When Pilgrims arrived in what would become America, tea was the primary drink. There was so much British influence that coffee wouldn't gain momentum until much later. The first coffeehouse opened in Boston in 1676. People would continue to choose tea over coffee until the Boston Tea Party. It wasn't until after the Revolutionary war when people would begin to choose coffee over tea. The shift in momentum would not be evident until the end of the War of 1812. The quality of American tea was not very good, and while America began importing higher quality coffee from Latin America, people still settled for somewhat mediocre coffee. Coffeehouses would start to open, but their purpose was more for conducting business than for drinking coffee.
The Merchants' Coffeehouse
In around 1779, The Merchants' Coffeehouse would open but mainly functioned as an auction house and tavern and was brought to early America by the British. Owners tried to use the Merchant's Coffeehouse as a social hub for New York City but were unsuccessful.
The Tontine Coffeehouse
The Tontine Coffeehouse was established in 1793 at 82 Wall Street on the northwest corner of Water St. It's believed that several stockbrokers made a famous pact and agreed to trade stock directly with each other under a Buttonwood tree. This agreement formalized the trading of stocks and set the foundation for what would become the New York Stock Exchange. Since they needed to conduct business indoors, they established the Tontine Coffeehouse for that purpose. The Tontine Coffeehouse didn't have the best reputation. It was known for being a place where brawls may break out, and after its days as a coffeehouse, it became a tavern.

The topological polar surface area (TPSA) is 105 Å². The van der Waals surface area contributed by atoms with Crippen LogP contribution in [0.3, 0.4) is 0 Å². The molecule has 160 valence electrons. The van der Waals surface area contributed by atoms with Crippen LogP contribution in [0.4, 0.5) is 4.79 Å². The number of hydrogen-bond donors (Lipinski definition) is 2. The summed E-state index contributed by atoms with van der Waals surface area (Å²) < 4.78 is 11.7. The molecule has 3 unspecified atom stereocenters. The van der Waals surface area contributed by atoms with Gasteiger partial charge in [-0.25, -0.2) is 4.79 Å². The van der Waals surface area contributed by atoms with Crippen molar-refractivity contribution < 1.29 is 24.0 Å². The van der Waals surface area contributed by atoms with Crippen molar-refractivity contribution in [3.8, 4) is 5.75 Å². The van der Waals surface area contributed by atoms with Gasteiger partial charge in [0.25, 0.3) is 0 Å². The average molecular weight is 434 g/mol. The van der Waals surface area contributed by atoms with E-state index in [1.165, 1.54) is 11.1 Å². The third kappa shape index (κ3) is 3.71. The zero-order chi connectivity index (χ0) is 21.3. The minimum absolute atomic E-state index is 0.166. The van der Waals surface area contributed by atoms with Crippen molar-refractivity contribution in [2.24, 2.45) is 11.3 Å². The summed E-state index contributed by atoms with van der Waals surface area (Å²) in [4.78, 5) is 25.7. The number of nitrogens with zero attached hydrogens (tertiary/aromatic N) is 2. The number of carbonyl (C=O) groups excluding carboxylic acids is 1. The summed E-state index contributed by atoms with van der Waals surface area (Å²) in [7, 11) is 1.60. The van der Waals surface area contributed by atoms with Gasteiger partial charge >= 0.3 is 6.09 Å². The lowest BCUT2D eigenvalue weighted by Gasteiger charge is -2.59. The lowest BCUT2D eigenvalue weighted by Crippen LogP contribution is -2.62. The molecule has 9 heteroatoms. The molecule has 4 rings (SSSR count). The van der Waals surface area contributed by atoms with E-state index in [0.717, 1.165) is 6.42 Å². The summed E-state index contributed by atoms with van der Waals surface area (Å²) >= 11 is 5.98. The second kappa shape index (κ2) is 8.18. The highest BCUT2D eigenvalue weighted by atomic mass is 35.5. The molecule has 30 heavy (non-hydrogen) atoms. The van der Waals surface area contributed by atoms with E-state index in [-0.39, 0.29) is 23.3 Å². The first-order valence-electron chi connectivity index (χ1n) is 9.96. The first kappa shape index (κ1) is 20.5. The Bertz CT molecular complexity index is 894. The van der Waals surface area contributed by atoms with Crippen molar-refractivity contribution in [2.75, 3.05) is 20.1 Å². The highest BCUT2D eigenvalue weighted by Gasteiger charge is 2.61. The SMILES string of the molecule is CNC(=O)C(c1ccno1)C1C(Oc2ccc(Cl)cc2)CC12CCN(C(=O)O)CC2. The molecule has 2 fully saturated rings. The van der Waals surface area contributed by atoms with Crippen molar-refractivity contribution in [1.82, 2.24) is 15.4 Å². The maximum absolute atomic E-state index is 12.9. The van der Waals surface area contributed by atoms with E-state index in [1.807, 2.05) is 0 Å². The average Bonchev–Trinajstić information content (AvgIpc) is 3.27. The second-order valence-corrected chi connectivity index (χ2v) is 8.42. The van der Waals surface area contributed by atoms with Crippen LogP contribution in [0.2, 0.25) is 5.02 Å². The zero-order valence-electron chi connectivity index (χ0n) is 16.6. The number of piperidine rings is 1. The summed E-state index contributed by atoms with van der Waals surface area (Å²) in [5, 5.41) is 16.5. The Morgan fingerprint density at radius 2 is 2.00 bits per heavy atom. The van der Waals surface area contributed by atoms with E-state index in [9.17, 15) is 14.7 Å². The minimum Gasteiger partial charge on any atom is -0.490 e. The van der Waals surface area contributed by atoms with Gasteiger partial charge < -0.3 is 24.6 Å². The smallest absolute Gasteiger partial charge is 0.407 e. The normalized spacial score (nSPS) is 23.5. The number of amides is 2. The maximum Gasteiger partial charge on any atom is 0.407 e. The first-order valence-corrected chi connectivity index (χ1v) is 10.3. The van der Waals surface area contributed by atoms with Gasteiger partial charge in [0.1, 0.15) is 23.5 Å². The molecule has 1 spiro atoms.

Even though tea was no longer the drink of choice in the early days, coffee was still an afterthought. What mattered was conducting business while maybe drinking a cup of coffee. It would take a long time before people made coffee their business that forever launched the coffee drinking and coffeehouse culture.
Fast-forward to the late 1950s, coffeehouses would provide entertainment and were places where performers could show their talent. Even though coffeehouses gained popularity, it wasn't until Alfred Peet, a Dutch American, began applying a dark roast style to high-quality beans that the culture would shift from merely social gatherings and performances to coffee for the enjoyment of coffee. He was sorely disappointed in the quality of coffee available and was committed to change the coffee experience. He opened up a small shop in Berkeley, California, and began to educate customers on specialty coffee's virtues from specific regions and roasting to maximize flavor. He was very reluctant to grow his business because he was committed to guarding the quality of the coffee roast he perfected. He had a few retail stores in the Oakland and Palo Alto California region and would also sell roasted to order pounds of coffee to Bay Area restaurants. In 1979, Peet sold his business and retired.
In 1967, a culture shift would begin with Seattle, Washington at its center. Irv Cisski established the Seattle University coffeehouse called Last Exit on Brooklyn, which launched Seattle as the hub for coffee culture. Soon after, Starbucks would open its first location in Seattle, adding fuel to the coffee revolution. But where did the founders of Starbucks get their knowledge of roasting coffee? Alfred Peet was their mentor and taught them everything they knew. Eventually, Peet would distance himself because the Starbucks founders would experiment with much darker roasts. I guess you can call Alfred Peet the Godfather of coffee roasting, tasting, and selling.
If it weren't for Alfred Peet's desire to elevate the quality of coffee, share his knowledge with others, and stay committed to a high standard for quality, the coffeehouse today would most likely look very different. Even our own Sagebrush Coffee may not be what it is today. Sagebrush, much like Alfred Peet, is committed to offering the best specialty coffee to every kind of customer, the home roaster, the roast to order customer, and now the espresso bar customer.
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